If I’m being honest, this is one of the less “Breguet” watches Breguet has released in recent years. It’s an unconventional mix of traditional features, in a much more contemporary package. All the key design features are there: the fluted case, the hands and the elaborately guillochéd dial, but this watch is a world away from their Classique collection, while still being undeniably Breguet. It also — and this is a key point — doesn’t look too much like anything else in the crowded field of high-end sports chronographs.
And make no mistake, this is a high-end sports chronograph. One look at the back side of this hefty 42.3mm by 13.85mm watch should make that abundantly clear. All 346 parts of this automatic calibre (at least the ones I could see) are gorgeous, working together in complex harmony. The rotor is now a skeletonised ship’s wheel affair rather than the wavelike shape of yore. Of course, being Breguet, you know that there’s silicon inside, particularly the escapement anchor and the balance spring — good things for a sporty chrono.
The choice of white gold case leans away from sports and more towards luxury (don’t worry though, there’s a titanium option on hand if that’s more your speed). The case design is quite interesting for the brand: the integrated lugs add a sporty, ’70s vibe, which will be (I suspect) the most polarising aspect of the design. The wave-like chronograph pushers are unique, and yet another element that tells the Marine story. The case sides are fluted, naturally.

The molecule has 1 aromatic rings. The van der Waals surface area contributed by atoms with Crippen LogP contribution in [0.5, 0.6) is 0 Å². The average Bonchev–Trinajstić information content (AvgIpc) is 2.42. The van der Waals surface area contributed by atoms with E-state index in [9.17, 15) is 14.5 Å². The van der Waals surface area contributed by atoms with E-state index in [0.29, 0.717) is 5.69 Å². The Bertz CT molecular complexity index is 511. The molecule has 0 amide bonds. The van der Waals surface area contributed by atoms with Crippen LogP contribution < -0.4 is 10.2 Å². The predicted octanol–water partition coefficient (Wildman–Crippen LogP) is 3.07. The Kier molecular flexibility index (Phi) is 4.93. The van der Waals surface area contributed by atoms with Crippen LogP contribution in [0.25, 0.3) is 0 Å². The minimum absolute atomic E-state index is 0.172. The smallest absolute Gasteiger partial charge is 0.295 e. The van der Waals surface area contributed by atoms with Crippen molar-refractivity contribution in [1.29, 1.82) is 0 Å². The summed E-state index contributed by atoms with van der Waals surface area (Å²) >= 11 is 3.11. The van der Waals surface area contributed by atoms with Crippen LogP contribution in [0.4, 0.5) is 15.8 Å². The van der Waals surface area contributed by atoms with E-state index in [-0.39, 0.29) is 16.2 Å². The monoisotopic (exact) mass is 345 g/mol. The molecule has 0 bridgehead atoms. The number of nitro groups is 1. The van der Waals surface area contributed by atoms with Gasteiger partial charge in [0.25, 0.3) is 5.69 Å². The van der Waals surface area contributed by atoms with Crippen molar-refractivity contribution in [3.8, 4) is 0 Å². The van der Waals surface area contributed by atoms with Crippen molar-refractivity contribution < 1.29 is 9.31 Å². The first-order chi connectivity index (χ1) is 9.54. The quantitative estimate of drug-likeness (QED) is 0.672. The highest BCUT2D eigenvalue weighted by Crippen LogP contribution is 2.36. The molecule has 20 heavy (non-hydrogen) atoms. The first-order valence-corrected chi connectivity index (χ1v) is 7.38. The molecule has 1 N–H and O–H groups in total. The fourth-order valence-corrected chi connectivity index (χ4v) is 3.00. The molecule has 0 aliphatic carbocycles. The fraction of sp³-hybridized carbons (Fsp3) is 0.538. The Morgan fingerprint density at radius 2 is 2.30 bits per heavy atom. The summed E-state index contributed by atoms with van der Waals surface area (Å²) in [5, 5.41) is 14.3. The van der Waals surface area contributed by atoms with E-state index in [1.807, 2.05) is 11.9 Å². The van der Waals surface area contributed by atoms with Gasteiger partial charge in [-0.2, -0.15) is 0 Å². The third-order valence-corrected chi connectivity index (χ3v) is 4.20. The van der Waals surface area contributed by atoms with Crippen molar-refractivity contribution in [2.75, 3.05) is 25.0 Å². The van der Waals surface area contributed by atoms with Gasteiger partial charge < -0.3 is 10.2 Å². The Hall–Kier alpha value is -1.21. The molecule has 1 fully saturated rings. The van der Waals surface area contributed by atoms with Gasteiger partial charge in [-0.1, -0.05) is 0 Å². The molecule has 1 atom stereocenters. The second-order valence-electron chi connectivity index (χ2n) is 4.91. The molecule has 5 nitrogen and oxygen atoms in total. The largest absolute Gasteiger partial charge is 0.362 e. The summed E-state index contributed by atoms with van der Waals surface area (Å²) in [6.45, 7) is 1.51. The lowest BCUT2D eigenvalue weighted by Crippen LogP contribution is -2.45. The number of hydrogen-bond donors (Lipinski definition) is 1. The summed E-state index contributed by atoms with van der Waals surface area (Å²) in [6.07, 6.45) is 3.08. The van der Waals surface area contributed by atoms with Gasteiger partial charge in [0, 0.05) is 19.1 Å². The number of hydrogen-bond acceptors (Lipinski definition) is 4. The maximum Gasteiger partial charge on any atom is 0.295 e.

For me, though, the dial is the most interesting aspect. Let’s start at the edge and work in. Sporty Roman numerals are always a bit of work, and here they’ve ameliorated the issue by opting for quite stylised applied numerals inset into a brushed track. The centre of the deep blue dial bears a quite lovely wave motif, which really elevates the package. The hands are a lume-filled take on the iconic Breuget handset, which goes well with the numerals. Things get a little quirkier with the three chrono subdials, which are different sizes and, in the case of the hours and minutes, overlapping. Finally, there’s a date at four — a practical, if possibly contentious offering.
Breguet’s Marine Chronograph ref. 5527 is a really interesting watch, with loads of personality. Some people — the sort of people who like pigeonholing things — might find elements of the design challenging, but if you’re looking for a genuine alternative to the mainstream sports chrono pack, it’s a worthy contender.
Breguet Marine Chronograph ref. 5527 Australian pricing and availability
Breguet Marine Chronograph ref. 5527, in white gold, $43,500